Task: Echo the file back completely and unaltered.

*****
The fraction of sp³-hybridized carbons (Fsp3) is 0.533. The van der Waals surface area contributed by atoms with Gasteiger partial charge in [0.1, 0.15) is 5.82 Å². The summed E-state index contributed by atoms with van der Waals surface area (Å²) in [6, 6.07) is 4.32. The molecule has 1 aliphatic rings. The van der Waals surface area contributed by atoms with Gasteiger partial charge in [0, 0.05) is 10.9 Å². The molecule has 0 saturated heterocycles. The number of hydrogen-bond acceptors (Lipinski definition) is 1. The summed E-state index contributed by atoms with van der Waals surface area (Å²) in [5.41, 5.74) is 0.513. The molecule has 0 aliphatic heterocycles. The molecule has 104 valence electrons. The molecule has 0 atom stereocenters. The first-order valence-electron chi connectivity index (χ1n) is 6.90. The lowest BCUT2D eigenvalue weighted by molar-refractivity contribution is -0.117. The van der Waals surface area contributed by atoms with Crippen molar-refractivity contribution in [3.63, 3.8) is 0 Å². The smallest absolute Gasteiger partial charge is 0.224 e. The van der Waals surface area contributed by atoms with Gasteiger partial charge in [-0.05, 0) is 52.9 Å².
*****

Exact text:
The fraction of sp³-hybridized carbons (Fsp3) is 0.533. The van der Waals surface area contributed by atoms with Gasteiger partial charge in [0.1, 0.15) is 5.82 Å². The summed E-state index contributed by atoms with van der Waals surface area (Å²) in [6, 6.07) is 4.32. The molecule has 1 aliphatic rings. The van der Waals surface area contributed by atoms with Gasteiger partial charge in [0, 0.05) is 10.9 Å². The molecule has 0 saturated heterocycles. The number of hydrogen-bond acceptors (Lipinski definition) is 1. The summed E-state index contributed by atoms with van der Waals surface area (Å²) in [5.41, 5.74) is 0.513. The molecule has 0 aliphatic heterocycles. The molecule has 104 valence electrons. The molecule has 0 atom stereocenters. The first-order valence-electron chi connectivity index (χ1n) is 6.90. The lowest BCUT2D eigenvalue weighted by molar-refractivity contribution is -0.117. The van der Waals surface area contributed by atoms with Crippen molar-refractivity contribution in [3.63, 3.8) is 0 Å². The smallest absolute Gasteiger partial charge is 0.224 e. The van der Waals surface area contributed by atoms with Gasteiger partial charge in [-0.05, 0) is 52.9 Å².